At 60, he needs his well deserved retirement after working 30 years of his life. But Rajan the elephant, does not feel like that at all. Even today, the elephant would love to ferry people as a sea taxi around the Andaman Islands in the Indian Ocean.

Rajan’s job as a sea taxi has now been taken up by motorized boats and the only elephant in Asia to do such kind of a job has now ample time all day to roam on land rather than the sea. But his love for the blue waters has not diminished a bit. Se even if Rajan is no more as strong as he used to be, he enjoys his ten minutes of swim twice a day with his long time mahout and friend.

Rajan was a common site in the waters of South India where along with his mahout, he would ferry people and goods across the Indian ocean to the Andaman islands. As mototrised boats came, the need for an animal ferry ceased to exist and thus Rajan was slowly out of job.

The animal though shares a special relationship with his mahout who has accompanied Rajan in all his water journeys. The two therefore still swim every morning and evening completing about 500 yards before heading back to shore.

Brazillian photographer Daniel Botelho was so impressed by this swimming giant that he travelled all the way to Andaman islands to photograph the jumbo.

‘The elephant always swims at four o clock in the morning as he does not like the sun,’ said Daniel. ‘I needed to be very careful, as the animal could smash me at any time.”

But one photo shoot Daniel got a close shave of the danger he was facing while capturing images of this Asian elephant.

“I would swim between him and the sea bottom – but I almost got killed by the elephant during one photo shoot. Suddenly swell came and took me and the elephant by surprise. I was stuck in the sand because of the crash of the wave,” he recalls.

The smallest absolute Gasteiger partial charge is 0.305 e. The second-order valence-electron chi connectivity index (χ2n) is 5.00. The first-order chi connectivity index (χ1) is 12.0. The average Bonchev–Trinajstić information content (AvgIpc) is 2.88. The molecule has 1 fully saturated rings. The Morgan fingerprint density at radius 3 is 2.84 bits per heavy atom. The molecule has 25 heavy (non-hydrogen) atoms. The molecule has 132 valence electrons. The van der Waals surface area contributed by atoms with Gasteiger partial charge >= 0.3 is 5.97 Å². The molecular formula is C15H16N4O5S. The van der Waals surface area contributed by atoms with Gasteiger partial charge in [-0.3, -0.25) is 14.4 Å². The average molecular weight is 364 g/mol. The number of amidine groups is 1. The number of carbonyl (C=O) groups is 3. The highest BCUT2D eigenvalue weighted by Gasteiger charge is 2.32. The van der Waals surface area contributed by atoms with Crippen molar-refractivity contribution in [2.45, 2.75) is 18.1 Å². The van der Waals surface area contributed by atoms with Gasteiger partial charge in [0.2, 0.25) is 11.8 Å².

But Rajan was equally watchful. He rolled on top of the photographer and a tragedy was averted.

Daniel says shooting Rajan was an extremely special experience as he is the last of his kind.

“Local people used elephants as we used horses to work,’ said Daniel. ‘When something needed to be built on an island they moved the animals by swimming long distances with them.”

“Now nobody has an economic interest in spending ten years training elephants to swim. As this is the last elephant to dive, he represents the end of an old culture.”

Like his name which means a king, Rajan will always be remembered as the king of the Indian ocean in these parts of India. May the sun, sand and the sea be part of this gentle sea farer’s life even in his twilight years.

Watch video of Rajan

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Image, Video and Reference: Daily Mail

About Atula Gupta

Atula Gupta is the Founder and Editor of Her work has appeared in a number of international websites, dailies and magazines including The Wire, Deccan Herald, New Indian Express, Down to Earth and Heritage India on issues related to environment and its conservation. She is also the author of Environment Science Essentials, a set of books for school children. She hopes this website provides a platform for people to be aware about species in the verge of extinction and heighten their conservation efforts.

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